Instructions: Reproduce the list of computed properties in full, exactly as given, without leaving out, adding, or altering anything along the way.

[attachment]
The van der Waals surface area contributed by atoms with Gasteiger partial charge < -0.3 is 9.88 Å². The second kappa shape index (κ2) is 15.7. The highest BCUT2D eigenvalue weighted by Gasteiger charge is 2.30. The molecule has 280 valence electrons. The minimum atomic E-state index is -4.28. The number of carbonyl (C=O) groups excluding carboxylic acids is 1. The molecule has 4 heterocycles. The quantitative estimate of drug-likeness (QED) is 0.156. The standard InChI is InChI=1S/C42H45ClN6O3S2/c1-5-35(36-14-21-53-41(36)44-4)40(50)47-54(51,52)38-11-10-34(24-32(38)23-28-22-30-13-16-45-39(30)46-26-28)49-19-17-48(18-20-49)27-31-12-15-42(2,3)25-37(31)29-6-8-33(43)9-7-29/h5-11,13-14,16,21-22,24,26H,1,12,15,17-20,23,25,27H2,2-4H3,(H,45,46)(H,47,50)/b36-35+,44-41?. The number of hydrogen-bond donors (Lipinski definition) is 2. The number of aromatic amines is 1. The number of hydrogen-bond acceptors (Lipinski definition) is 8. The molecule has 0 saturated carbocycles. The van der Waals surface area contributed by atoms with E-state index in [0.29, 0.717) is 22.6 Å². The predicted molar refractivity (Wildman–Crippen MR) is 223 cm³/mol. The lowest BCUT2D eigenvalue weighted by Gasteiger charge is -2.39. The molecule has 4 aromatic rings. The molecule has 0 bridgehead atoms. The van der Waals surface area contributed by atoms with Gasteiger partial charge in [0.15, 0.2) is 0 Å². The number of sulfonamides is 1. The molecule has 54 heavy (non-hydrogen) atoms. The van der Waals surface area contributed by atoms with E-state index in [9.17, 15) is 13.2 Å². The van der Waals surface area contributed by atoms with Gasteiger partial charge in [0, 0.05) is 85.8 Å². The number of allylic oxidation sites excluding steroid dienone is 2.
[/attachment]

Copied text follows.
The van der Waals surface area contributed by atoms with Gasteiger partial charge < -0.3 is 9.88 Å². The second kappa shape index (κ2) is 15.7. The highest BCUT2D eigenvalue weighted by Gasteiger charge is 2.30. The molecule has 280 valence electrons. The minimum atomic E-state index is -4.28. The number of carbonyl (C=O) groups excluding carboxylic acids is 1. The molecule has 4 heterocycles. The quantitative estimate of drug-likeness (QED) is 0.156. The standard InChI is InChI=1S/C42H45ClN6O3S2/c1-5-35(36-14-21-53-41(36)44-4)40(50)47-54(51,52)38-11-10-34(24-32(38)23-28-22-30-13-16-45-39(30)46-26-28)49-19-17-48(18-20-49)27-31-12-15-42(2,3)25-37(31)29-6-8-33(43)9-7-29/h5-11,13-14,16,21-22,24,26H,1,12,15,17-20,23,25,27H2,2-4H3,(H,45,46)(H,47,50)/b36-35+,44-41?. The number of hydrogen-bond donors (Lipinski definition) is 2. The number of aromatic amines is 1. The number of hydrogen-bond acceptors (Lipinski definition) is 8. The molecule has 0 saturated carbocycles. The van der Waals surface area contributed by atoms with E-state index in [0.29, 0.717) is 22.6 Å². The predicted molar refractivity (Wildman–Crippen MR) is 223 cm³/mol. The lowest BCUT2D eigenvalue weighted by Gasteiger charge is -2.39. The molecule has 4 aromatic rings. The molecule has 0 bridgehead atoms. The van der Waals surface area contributed by atoms with Gasteiger partial charge in [0.15, 0.2) is 0 Å². The number of sulfonamides is 1. The molecule has 54 heavy (non-hydrogen) atoms. The van der Waals surface area contributed by atoms with E-state index in [9.17, 15) is 13.2 Å². The van der Waals surface area contributed by atoms with Gasteiger partial charge in [0, 0.05) is 85.8 Å². The number of allylic oxidation sites excluding steroid dienone is 2.